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Rhode Island is poised to pass a $1 minimum wage increase and that’s not good enough

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“…no business which depends for existence on paying less than living wages to its workers has any right to continue in this country,” said FDR. “By ‘business’ I mean the whole of commerce as well as the whole of industry; by workers I mean all workers, the white collar class as well as the men in overalls; and by living wages I mean more than a bare subsistence level - I mean the wages of decent living.”


The Rhode Island House passed a one dollar increase in the minimum wage on Thursday before taking a week of from their legislative duties. The bill now goes to the Rhode Island Senate, which has passed a bill with identical language, so it looks like with Governor Gina Raimondo‘s signature, the minimum wage in Rhode Island will be $11.50 an hour starting on October 1.

Here’s a cut-down, 5 minute version of the floor debate:

This seems like a cause for some celebration, but we should be aware that this bill was a rewrite of a far better bill that would have raised the minimum wage by 75 cents on July 1 and by an additional 75 cents on January 1, 2021. That’s $1.50, not a dollar. And given that the Rhode Island General Assembly failed to pass any kind of a minimum wage increase last year, the mere one dollar increase merely catches us up to where Rhode Island should have been last January. In effect, every minimum wage worker in Rhode Island will have worked from January 1 to September 30 for one dollar an hour less than they would have been earning if the minimum wage had gone up last year.

Remember that every year the minimum wage does not go up, the purchasing power of the most vulnerable Rhode Islanders goes down, because of inflation. When consumers spend less, the economy suffers.

But there are more issues with the bill as passed. As Representative Moira Walsh (Democrat, District 3, Providence) pointed out during the debate on the House floor, the General Assembly has not increased the tipped minimum wage at all for four years. So while the minimum wage has increased somewhat, servers in restaurants, the vast majority of whom are women, get no raise this year, again.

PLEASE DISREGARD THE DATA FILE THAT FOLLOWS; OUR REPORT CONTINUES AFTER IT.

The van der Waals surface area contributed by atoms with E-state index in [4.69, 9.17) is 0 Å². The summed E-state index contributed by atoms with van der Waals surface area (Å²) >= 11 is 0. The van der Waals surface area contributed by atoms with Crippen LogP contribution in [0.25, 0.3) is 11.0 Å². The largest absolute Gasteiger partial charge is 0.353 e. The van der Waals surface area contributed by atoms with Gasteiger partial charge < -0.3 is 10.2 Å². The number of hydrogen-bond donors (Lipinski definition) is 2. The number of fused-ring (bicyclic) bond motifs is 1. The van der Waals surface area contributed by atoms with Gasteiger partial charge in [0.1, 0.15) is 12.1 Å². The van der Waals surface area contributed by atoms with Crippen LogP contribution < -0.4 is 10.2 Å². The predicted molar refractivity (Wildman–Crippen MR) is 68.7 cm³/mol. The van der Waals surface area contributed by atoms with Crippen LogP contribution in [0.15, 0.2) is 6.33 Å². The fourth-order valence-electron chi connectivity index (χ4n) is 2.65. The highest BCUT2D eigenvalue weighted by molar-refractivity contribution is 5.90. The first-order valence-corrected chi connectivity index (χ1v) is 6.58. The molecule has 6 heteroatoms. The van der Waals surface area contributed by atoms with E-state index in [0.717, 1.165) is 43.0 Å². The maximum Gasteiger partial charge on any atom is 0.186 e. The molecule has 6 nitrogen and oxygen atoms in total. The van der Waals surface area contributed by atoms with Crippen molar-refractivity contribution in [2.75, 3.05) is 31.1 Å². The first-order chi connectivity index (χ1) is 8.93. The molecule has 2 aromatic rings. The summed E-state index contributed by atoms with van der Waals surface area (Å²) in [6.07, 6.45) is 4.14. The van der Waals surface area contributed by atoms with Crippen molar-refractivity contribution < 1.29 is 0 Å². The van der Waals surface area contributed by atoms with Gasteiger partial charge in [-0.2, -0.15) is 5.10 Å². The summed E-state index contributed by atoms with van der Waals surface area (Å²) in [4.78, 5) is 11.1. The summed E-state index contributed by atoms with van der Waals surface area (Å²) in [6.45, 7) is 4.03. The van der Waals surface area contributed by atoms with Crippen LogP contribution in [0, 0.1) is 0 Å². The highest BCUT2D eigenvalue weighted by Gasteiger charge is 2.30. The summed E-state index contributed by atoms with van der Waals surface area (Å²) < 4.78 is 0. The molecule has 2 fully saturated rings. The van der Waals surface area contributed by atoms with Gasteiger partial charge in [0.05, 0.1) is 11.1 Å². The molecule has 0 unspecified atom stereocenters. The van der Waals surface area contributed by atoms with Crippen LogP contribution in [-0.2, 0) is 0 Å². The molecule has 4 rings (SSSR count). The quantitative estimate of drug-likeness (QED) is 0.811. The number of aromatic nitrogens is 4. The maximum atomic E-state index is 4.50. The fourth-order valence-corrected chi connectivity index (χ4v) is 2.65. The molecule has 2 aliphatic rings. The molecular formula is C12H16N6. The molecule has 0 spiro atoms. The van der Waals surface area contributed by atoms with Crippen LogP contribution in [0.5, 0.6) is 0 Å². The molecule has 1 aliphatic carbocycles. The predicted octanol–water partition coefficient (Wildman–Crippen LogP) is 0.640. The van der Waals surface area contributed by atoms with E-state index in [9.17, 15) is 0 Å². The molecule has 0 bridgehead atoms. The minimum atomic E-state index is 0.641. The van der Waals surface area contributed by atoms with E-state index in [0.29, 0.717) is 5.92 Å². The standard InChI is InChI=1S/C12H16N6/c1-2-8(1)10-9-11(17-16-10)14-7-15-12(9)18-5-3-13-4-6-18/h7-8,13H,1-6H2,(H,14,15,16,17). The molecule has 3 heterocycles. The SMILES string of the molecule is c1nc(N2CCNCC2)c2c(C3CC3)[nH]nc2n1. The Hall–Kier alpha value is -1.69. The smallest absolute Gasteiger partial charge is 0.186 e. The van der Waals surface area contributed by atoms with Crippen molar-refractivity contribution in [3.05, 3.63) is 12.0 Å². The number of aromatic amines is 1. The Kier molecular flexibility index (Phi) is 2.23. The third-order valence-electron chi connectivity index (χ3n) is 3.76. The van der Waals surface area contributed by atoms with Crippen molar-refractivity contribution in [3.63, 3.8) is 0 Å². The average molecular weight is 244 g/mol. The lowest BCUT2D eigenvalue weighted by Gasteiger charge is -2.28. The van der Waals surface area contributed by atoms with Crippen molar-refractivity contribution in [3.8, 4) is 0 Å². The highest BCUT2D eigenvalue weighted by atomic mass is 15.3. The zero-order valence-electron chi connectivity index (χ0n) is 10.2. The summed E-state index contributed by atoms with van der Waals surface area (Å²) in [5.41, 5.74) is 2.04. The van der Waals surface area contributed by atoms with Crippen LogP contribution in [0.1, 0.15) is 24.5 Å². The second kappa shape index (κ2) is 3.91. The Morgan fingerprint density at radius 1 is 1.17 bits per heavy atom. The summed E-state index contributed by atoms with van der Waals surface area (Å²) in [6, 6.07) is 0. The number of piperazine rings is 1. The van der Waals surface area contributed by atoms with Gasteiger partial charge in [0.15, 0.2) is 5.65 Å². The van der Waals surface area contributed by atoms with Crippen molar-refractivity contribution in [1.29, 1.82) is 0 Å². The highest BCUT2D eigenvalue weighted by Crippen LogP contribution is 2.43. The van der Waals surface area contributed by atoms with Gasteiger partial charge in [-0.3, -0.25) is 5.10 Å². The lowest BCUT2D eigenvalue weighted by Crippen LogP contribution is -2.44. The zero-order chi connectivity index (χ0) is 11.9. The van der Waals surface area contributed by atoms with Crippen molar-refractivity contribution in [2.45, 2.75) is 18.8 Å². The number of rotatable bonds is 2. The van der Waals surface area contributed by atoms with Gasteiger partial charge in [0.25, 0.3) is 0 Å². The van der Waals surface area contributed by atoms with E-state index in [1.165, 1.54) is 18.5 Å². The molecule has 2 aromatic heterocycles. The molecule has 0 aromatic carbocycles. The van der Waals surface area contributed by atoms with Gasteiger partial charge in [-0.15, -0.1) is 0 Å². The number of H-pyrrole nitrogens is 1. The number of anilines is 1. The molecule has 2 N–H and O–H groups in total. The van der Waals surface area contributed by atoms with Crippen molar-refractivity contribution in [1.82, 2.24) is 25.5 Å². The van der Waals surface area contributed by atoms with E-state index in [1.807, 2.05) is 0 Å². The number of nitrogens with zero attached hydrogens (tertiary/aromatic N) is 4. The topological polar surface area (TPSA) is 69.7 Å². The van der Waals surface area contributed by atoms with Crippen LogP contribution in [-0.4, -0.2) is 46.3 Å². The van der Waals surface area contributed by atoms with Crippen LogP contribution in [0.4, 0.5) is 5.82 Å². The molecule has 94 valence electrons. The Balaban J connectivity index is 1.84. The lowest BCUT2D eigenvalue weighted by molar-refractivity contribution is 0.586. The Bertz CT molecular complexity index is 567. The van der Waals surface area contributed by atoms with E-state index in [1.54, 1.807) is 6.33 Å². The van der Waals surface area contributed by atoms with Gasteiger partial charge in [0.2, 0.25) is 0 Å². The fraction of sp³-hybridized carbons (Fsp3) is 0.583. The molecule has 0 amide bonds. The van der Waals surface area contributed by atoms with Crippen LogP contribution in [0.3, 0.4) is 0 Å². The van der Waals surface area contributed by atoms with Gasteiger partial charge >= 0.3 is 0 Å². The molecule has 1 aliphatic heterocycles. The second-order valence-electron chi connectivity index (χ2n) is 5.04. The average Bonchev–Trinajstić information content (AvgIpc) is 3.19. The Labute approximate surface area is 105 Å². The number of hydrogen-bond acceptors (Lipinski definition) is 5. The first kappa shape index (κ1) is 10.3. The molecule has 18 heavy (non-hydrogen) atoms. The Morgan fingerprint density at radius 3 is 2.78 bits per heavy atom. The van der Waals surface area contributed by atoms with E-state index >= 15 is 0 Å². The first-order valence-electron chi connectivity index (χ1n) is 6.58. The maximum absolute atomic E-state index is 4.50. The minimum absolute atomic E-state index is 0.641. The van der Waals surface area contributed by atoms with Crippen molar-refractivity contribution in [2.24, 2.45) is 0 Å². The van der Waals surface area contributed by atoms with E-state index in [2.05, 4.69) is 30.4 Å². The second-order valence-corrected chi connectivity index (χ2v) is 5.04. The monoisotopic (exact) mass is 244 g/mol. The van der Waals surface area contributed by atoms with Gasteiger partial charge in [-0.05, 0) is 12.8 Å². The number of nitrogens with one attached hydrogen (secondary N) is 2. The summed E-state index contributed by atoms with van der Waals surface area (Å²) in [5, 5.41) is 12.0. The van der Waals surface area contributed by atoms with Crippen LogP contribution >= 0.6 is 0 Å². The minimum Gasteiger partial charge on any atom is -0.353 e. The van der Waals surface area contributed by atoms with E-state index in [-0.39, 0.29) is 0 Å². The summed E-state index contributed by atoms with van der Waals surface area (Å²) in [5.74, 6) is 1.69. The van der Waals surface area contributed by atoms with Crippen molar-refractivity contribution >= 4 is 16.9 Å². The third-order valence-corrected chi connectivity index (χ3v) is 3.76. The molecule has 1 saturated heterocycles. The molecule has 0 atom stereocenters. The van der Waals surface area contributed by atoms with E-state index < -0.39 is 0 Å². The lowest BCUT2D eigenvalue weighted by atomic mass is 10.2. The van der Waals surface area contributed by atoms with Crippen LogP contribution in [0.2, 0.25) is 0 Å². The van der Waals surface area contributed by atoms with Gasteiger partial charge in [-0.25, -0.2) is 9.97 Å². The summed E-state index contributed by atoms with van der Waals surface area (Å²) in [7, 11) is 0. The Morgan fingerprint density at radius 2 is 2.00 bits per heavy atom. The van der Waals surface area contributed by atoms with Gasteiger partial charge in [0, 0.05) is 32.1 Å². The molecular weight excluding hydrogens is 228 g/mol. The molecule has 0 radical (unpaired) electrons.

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The original bill also contained a path to a $15 an hour minimum wage, as both Connecticut and Massachusetts have done. Those states, who both lead Rhode Island in minimum wage, are on track to pay their workers $15 an hour through gradual increases. The original bill set Rhode Island on a path to $15, in 75 cent increments, the revised bill that passed did not. As Representative Gregg Amore (Democrat, District 65, East Providence) pointed out during the House floor debate, Rhode Island businesses are having a harder time holding onto good workers, because they can cross the border for higher wages.

But perhaps most annoying was hearing Representatives like Christopher Millea (Democrat, District 16, Cranston) and House Majority Leader Joseph Shekarchi (Democrat, District 23, Warwick) misrepresent the facts about both the bill in question and minimum wage in general during the floor debate. Millea implied that the bill in question is an improvement over bills that try to push for a $15 minimum wage increase in one year, in other words jumping from $10.50 to $15 in one go. Unfortunately, no such bill to raise the minimum wage for all minimum wage workers has been submitted in Rhode Island. All the bills called for graduated increases over years.

Representative Shekarchi repeated the oft-told lie that the minimum wage was never intended to be a living wage. In fact, as you can read here, FDR intended the minimum wage to be a living wage when he introduced it in 1933 as part of the New Deal. Shekarchi seems to be repeating the lies business lobbyists are feeding him at exclusive luncheons and fundraisers.

“…no business which depends for existence on paying less than living wages to its workers has any right to continue in this country,” said FDR. “By ‘business’ I mean the whole of commerce as well as the whole of industry; by workers I mean all workers, the white collar class as well as the men in overalls; and by living wages I mean more than a bare subsistence level - I mean the wages of decent living.”

Here’s the entire 40 minute debate:



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Steve Ahlquist is a frontline reporter in Rhode Island. He has covered human rights, social justice, progressive politics and environmental news for nearly a decade. atomicsteve@gmail.com